Types of Study Design: Strength of Studies to Prove Causation <ul><li>Weakest: Observational, cross-sectional </li></ul><ul><li>Minimal: Observational, case-control </li></ul><ul><li>Modest: Observational, prospective or nested case control </li></ul><ul><li>Strongest: Randomized clinical trial </li></ul>
Features Affecting Strength and Generalizability of Study <ul><li>sample size </li></ul><ul><li>selection of comparison group (control or placebo) </li></ul><ul><li>selection of study sample (is it representative of population the study results are intended to apply to?) </li></ul><ul><li>length of time of follow-up </li></ul><ul><li>outcome assessed (e.g., hard vs. soft or surrogate endpoint) </li></ul><ul><li>Measurement and ability to control for potential confounders </li></ul>
Observational, cross-sectional <ul><li>Examines association between two factors (e.g, an exposure and a disease state) assessed at a single point in time, or when temporal relation is unknown </li></ul><ul><li>Example: Prevalence of a known condition, association of risk factors with prevalent disease. </li></ul><ul><li>Conclusions: Associations found may suggest hypotheses to be further tested, but are far from conclusive in proving causation </li></ul>
Prevalence (%) of Combined HTN and HC in US Adults, by Gender and Disease Group (Wong et al., AHA 2005) P <0.01 across disease groups for both males and females
Prevalence of CHD by the Metabolic Syndrome and Diabetes in the NHANES Population Age 50+ CHD Prevalence % of Population = No MS/No DM 54.2% MS/No DM 28.7% DM/No MS 2.3% DM/MS 14.8% 8.7% 13.9% 7.5% 19.2% Alexander CM et al. Diabetes 2003;52:1210-1214. .
Odds of CVD Stratified by CRP Levels in U.S. Persons (Malik and Wong et al., Diabetes Care, March 2005) <ul><li>* p<.05, **p<.01, **** p<.0001 compared to no disease, low CRP </li></ul><ul><li>CRP categories: >3 mg/l (High) and < 3 mg/L (Low) </li></ul><ul><li>age, gender, and risk-factor adjusted logistic regression (n=6497) </li></ul>* * *** ** *** Odds Rat io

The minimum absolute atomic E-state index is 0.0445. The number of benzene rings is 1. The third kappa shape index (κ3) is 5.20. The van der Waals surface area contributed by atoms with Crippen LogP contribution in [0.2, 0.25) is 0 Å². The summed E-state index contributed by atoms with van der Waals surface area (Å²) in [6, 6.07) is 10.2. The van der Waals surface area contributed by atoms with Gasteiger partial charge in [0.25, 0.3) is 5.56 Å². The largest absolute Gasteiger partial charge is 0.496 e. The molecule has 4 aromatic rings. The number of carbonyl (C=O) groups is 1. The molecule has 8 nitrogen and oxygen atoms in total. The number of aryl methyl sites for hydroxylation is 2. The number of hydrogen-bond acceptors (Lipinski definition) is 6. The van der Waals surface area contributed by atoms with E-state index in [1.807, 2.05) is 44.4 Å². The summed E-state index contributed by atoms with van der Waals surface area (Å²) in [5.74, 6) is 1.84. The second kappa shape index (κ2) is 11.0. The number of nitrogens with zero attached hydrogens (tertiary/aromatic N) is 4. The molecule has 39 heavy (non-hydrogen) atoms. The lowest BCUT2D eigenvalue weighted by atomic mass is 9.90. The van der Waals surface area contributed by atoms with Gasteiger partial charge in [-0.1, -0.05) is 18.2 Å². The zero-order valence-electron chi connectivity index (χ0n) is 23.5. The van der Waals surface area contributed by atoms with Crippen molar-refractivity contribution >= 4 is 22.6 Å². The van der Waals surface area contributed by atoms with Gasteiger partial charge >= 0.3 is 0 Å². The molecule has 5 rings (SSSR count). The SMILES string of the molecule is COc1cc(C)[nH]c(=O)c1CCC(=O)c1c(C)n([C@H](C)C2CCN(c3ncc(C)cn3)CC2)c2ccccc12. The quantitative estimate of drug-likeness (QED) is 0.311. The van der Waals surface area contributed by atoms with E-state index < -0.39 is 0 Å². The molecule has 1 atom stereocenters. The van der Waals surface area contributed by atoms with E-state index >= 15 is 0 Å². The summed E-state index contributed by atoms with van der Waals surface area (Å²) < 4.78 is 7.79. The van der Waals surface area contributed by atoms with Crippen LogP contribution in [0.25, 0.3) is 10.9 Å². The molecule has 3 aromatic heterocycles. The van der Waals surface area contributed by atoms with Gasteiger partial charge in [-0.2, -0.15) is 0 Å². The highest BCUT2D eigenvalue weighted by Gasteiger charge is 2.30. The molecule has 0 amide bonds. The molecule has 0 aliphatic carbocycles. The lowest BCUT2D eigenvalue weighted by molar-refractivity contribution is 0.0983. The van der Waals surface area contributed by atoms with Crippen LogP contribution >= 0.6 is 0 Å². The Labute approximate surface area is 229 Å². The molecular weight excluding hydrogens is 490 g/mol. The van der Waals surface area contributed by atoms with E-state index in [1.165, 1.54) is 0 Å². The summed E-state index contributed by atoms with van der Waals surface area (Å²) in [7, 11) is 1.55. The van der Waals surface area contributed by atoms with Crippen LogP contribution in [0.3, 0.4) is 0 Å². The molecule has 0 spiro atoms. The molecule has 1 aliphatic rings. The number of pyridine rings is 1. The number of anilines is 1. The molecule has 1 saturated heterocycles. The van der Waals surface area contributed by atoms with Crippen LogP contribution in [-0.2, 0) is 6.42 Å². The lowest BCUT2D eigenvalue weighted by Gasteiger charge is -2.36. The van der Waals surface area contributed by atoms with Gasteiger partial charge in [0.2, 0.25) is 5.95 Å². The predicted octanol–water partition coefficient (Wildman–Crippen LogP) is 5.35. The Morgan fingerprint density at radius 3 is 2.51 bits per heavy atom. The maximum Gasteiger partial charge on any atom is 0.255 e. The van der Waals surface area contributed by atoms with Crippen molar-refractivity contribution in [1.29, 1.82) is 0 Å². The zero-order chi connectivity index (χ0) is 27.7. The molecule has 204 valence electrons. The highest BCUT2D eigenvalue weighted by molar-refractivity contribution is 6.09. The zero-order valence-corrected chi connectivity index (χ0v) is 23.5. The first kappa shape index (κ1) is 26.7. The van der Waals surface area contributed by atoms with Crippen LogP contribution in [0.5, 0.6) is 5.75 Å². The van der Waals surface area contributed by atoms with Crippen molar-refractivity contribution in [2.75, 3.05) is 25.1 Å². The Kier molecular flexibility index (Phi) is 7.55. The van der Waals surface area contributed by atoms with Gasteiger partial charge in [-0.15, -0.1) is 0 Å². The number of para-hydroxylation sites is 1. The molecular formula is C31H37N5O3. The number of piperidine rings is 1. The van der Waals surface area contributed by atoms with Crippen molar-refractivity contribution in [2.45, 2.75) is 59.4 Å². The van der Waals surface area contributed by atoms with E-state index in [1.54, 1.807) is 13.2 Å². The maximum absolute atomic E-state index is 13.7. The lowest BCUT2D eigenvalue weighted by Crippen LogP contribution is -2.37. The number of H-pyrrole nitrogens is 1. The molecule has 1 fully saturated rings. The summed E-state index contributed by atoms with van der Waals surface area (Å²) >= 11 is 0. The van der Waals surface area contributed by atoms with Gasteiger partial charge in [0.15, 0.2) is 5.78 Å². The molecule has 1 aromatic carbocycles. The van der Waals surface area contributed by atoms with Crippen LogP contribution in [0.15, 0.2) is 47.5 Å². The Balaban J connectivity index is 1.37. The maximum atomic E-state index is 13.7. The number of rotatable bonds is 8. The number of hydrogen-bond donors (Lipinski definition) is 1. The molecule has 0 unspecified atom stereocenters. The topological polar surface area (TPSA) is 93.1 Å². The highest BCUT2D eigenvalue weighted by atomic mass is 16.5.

Metabolic Syndrome Independently Associated with Inducible Ischemia from SPECT (Wong ND et al., Diabetes Care 2005; 28: 1445-50 ) *Estimates adjusted for age, gender, cholesterol and smoking. Odds of ischemia for metabolic abnormalities (yes vs. no) (separate model): 1.98 (1.20-3.98), p=0.008 0.053 0.005 0.049 0.14 <0.001 <0.001 P value 0.98-21.1 2.09-57.2 1.01-22.9 0.70-12.8 1.69-5.09 2.60-6.51 95% CI 4.55 Diabetes 10.93 4-5 MetS risk factors 4.80 3 MetS risk factors 2.99 1-2 MetS risk factors 2.94 Chest Pain Symp 4.11 Log coronary calcium (per SD) OR Predictor
Case-control Studies <ul><li>Most frequent type of epidemiologic study, can be carried out in a shorter time and require a smaller sample size, so are less expensive </li></ul><ul><li>Only practical approach for identifying risk factors for rare diseases (where follow-up of a large sample for occurrence of the condition would be impractical) </li></ul><ul><li>Selection of appropriately matched control group (e.g., hospital vs. healthy community controls) and consideration of possible confounders crucial </li></ul><ul><li>Relies on historical information to obtain exposure status (and information on confounders) </li></ul>